Get to grips with the basics behind our religion. Learn about the early history, the basic Islamic beliefs, the Qu’ran and where Muslims pray.
Islam dates back to the 7th Century when God sent Prophet Muhammed to humankind to teach them how to live according to his holy law. The word Islam means ‘peace’ for all those on earth and ‘submission’ to the will of God and for Muslims, there is only one God, Allah. He commands them to worship him in totality, since he is the creator of everything. They do so by weaving their faith in to every aspect of their daily lives. This includes devoting themselves to Islam through the six articles of faith, adhering to the five Pillars of Islam and by following the holy book, the Qur’an, in the belief that in doing so, they will obtain greater benefit in the afterlife.
Let us introduce you to the key people behind the Islamic faith and find out who we named our clocks after.FIND OUT MORE
The 5 Pillars of Islam
The Pillars help strengthen a Muslim’s faith, show their obedience to God and will be brought into every part of their life - from morals and manners to food and dress.FIND OUT MORE
An International community
There are now more than 1.5 billion followers of the Islamic faith all over the world and it’s one of the fastest growing religions in the world. Whist Islam is mostly associated with the Arab world, Indonesia is, in fact, the world’s largest Muslim community with 86.1% of the population following Islam. However, substantial parts of Asia and most of Africa are Muslim, while significant minorities are also found in the Soviet Union, China, the Americas, and Europe.
Basic articles of faith
Muslims have six basic beliefs which are known as the Articles of Faith.
Belief in Allah. He is the one and only God.
Belief in angels. There are four main angels; Gabriel, Michael, Azrael and Isra’fil, each with various duties.
Belief in holy books. The Qur’an, the Bible and the Torah.
Belief in the Prophets, including Adam, Abraham, Moses, David and Jesus. Muhammad (peace be upon him) is the final Prophet.
Belief in an afterlife. The life of every Muslim is assessed on the Day of Judgement to see whether they should go to heaven or hell.
Belief in destiny. This is a fate that Allah has already set for them. However, this doesn't stop Muslims from making free choices.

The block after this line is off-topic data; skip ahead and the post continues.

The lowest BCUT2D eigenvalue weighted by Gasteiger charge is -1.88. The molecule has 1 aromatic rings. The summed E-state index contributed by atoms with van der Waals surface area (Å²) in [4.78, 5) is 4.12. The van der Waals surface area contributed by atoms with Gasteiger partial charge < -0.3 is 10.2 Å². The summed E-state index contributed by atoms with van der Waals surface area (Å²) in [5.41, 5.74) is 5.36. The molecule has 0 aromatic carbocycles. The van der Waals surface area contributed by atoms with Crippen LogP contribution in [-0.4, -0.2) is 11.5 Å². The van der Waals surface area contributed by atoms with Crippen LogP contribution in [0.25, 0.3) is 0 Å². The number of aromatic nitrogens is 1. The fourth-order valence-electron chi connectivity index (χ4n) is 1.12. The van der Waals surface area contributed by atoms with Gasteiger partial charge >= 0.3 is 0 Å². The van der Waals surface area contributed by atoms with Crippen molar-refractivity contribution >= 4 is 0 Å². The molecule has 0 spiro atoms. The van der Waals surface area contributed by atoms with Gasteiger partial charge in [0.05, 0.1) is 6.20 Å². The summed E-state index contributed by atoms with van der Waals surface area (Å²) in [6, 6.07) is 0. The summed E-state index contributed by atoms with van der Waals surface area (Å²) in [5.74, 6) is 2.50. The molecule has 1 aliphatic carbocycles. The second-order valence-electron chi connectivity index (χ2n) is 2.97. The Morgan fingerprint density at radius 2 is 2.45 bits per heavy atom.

At the heart of the Islamic faith is the holy book of the Qur’an, which is greatly respected. It contains the revelations which Muhammad received from God over two decades.
There are 114 chapters in the Qur'an. All the chapters, except one, begin with the sentence Bismillahir rahmanir raheem’, 'In the name of Allah the most merciful and the most kind'. This is the thought with which Muslims should start every action.
The longest chapter of the Qur'an is Surah Baqarah (The Cow) with 286 verses and the shortest is Surah Al-Kawther (abundance) which has 3 verses.
The Qur’an was written in Arabic and the oldest existing copy of the full text dates back to the seventh century. Just as in the early days, when books weren’t readily available, people are still taught to recite it by heart in Arabic - even in it is not their native language. Anyone who can recite the entire book is known as a Hafiz.
Muslims also adhere to the Sunnah and the Hadith. The Sunnah, again created by Muhammad from the teachings of God, forms the law of Islam which every Muslim is expected to obey. Whereas the Hadith contains short statements which Muhammad had said or approved. For example, ‘Share what you know with others and teach them’ or ‘Whoever treads on a path in search of Islamic knowledge, Allah will ease the way to Paradise for him’.
Mecca and Mosques
At the heart of Islam is the mosque of Masjid al-Haram, in Mecca, Saudi Arabia. Many of the revelations, traditions and hadiths revolve around this mosque and city. Inside the mosque, at the centre of the courtyard is the Kaaba, the shrine which Prophet Abraham built with his son Is’mail. This is the actual point towards which Muslims pray when they’re facing Mecca.
Mosques are the most holy places of worship for Muslims and most Muslims go to a mosque to pray. Many mosques have a minaret which is a tall, thin tower. A muezzin used to stand at the top of this tower to call Muslims to prayer at the five ritual times of the day. In Islamic countries, this public call to prayer sets the rhythm of the day.
Worshippers must remove their shoes and wash themselves before entering the mosque to pray.
Everyone sits on the floor, upon prayer mats. A large semicircular niche on one of the walls, called a Mihrab, shows the direction of Mecca and therefore the direction in which to pray.
Women can attend the mosque for prayers but sit separately from the men, mainly out of modesty and to prevent any distraction. However, it is more common for women to stay at home to pray. Children as young as seven are also encouraged to pray.